"Can Google Solve Death?" Time ran that headline on its cover last September. They call it "radical life extension": engineering biology so as to live much, much longer. My personal response is "No, thank you," and my hunch is that the longer you extend longevity, the less you'll like what you find – but let's give a cheer of "Good luck!" anyway, because the more successful they are, the more they'll need the luck.
Others strive to link the human body to computers and robotics, as though we're not monstrous enough as mere mammals. (Not surprisingly, there is abundant money to be made in increasing our capacity for monstrosity.)
As a Frankenstein myself, I can neither complain nor claim moral superiority. Science, in a sense, made me. Without medical advances spurred by World War II, my mother and I would not have survived my birth; or I would have been killed by those three bouts of pneumonia in my third and fourth years; or by that burst appendix at age 5. Without science, I couldn't see to drive. Without science (and insurance), I'd lack most of my teeth. Not to mention the blood-pressure pills that keep my head from bursting. And that cream for the crabs.
Infirmity edges up on you like a high tide coming in, the kind of tide that drives you back against the cliff until there's no beach left. To be spared physical indignities – who wouldn't want that? But to "solve" death? To imagine a life in which death plays little part? To live without that great mystery staring at you, and waiting for you? Again, it's only a personal preference, but: No, thank you.
What the radical life-extenders don't grasp is that even if you quote-unquote solve death, and even if you extend the healthy lifespan by a century or two, you have not solved or even addressed the core experience of aging. Physically, you may not look and feel older, but you'll be older.
You will always be a person of the era in which you grew and matured. Your era will mark you throughout your life, however long you live. Nothing can change that.
Artists know this very well, for it is as Yukio Mishima wrote: "Each period has its own style, and no artist living in a particular era can completely transcend that era's style, whatever his individual outlook."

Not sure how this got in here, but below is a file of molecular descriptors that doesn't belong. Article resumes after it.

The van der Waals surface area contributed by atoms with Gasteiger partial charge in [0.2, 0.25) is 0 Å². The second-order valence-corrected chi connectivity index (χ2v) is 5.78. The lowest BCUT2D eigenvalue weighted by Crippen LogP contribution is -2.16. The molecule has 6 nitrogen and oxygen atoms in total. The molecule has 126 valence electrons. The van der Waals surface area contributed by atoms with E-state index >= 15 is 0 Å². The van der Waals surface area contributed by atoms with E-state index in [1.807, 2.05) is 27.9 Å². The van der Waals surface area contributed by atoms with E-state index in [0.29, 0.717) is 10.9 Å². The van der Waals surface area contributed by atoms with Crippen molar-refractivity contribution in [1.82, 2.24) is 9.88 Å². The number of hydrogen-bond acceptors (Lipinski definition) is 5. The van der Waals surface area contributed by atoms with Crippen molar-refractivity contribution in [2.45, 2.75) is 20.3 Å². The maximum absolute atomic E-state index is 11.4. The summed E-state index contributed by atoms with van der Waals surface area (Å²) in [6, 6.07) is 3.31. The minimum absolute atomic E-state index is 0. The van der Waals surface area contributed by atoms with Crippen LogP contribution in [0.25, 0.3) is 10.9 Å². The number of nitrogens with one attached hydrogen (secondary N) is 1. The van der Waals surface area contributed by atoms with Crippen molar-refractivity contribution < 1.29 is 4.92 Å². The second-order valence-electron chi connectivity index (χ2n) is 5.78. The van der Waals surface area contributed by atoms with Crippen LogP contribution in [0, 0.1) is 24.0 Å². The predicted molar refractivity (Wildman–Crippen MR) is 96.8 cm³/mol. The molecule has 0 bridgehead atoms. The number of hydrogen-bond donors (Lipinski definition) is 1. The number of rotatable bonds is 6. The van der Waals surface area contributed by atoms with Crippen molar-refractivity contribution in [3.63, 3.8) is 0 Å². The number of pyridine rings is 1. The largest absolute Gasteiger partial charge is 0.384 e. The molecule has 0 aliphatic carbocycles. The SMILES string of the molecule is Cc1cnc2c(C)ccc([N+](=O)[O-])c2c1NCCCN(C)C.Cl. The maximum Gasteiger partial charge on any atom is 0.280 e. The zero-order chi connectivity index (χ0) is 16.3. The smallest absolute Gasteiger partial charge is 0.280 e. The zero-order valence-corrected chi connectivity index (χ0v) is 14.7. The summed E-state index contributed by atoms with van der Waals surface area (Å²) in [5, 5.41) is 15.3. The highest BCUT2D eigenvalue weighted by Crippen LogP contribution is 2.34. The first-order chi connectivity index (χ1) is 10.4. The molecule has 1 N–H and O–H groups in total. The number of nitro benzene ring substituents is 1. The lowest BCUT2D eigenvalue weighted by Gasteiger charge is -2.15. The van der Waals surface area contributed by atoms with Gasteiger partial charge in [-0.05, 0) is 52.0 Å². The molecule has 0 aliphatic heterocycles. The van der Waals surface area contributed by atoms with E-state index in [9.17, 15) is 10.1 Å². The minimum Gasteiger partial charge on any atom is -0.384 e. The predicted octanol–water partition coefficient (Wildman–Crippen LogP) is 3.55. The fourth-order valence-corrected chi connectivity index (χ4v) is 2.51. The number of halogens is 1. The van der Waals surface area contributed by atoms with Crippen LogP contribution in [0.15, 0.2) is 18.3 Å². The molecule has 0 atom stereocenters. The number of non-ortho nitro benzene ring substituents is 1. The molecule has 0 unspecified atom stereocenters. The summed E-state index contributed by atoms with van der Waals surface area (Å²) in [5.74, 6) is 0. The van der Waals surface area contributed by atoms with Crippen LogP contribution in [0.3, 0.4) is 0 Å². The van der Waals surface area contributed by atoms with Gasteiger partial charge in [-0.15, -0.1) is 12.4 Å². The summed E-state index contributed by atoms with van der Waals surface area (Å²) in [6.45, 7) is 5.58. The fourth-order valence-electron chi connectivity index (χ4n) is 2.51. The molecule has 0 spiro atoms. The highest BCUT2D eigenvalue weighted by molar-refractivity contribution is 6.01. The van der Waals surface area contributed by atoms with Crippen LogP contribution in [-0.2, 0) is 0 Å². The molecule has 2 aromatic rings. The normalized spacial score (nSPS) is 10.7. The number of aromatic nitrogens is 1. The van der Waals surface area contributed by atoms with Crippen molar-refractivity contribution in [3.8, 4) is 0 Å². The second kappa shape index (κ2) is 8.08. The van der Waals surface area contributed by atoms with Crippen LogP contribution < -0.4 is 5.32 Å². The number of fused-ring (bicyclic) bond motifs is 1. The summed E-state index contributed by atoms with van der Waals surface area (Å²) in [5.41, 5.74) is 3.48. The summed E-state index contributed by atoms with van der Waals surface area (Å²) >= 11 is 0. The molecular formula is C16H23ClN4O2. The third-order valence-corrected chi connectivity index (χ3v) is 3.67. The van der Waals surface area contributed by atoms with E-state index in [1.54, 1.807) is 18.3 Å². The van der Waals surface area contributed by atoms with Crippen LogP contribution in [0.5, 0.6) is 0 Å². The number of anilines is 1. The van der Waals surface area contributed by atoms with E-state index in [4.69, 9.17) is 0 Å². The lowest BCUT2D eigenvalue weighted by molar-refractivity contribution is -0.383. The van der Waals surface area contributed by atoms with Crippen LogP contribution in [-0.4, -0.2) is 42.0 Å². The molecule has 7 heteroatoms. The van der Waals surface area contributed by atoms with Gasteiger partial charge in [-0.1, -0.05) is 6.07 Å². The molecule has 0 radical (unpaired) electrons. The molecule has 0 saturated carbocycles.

It's more obvious with artists, but it goes for everyone.
For instance, one may take for granted an element as basic as rhythm – by which I mean the rhythm of a society's 24-hour day, the rhythm of a society's year. During the last century in the United States, those rhythms have changed drastically almost by the decade, and to master the rhythms of the years in which you mature may leave you with a permanent sense of disorientation for what comes next – and something always comes next.
Some changes are very specific: To be a teenage American boy between 1940 and 1973 meant that, no matter what your station in life, you were likely to be drafted into the armed forces sometime between your 18th and 24th birthdays. Living with that hanging over your head breeds attitudes of all kinds, for better and worse – and those attitudes have become increasingly absent since 1973, for better and worse.
If I live another hundred years, I'll still be shaped by having to choose between loyalty to my government and loyalty to my morality. That sort of mark doesn't go away. Boys born after 1973 don't carry that mark.
Styles of speech, styles of thought, styles of manners, and styles of values (for values, too, go in and out of style) – the era in which you mature marks you. In my observation, that era usually extends to about age 40-45.
By age 47 you may be in your prime, but you're probably also in a rather set state and don't venture much beyond your self-made and/or imposed boundaries – so you can't readily learn that things you take for granted have already changed. The world you call "the world" isn't the world anymore.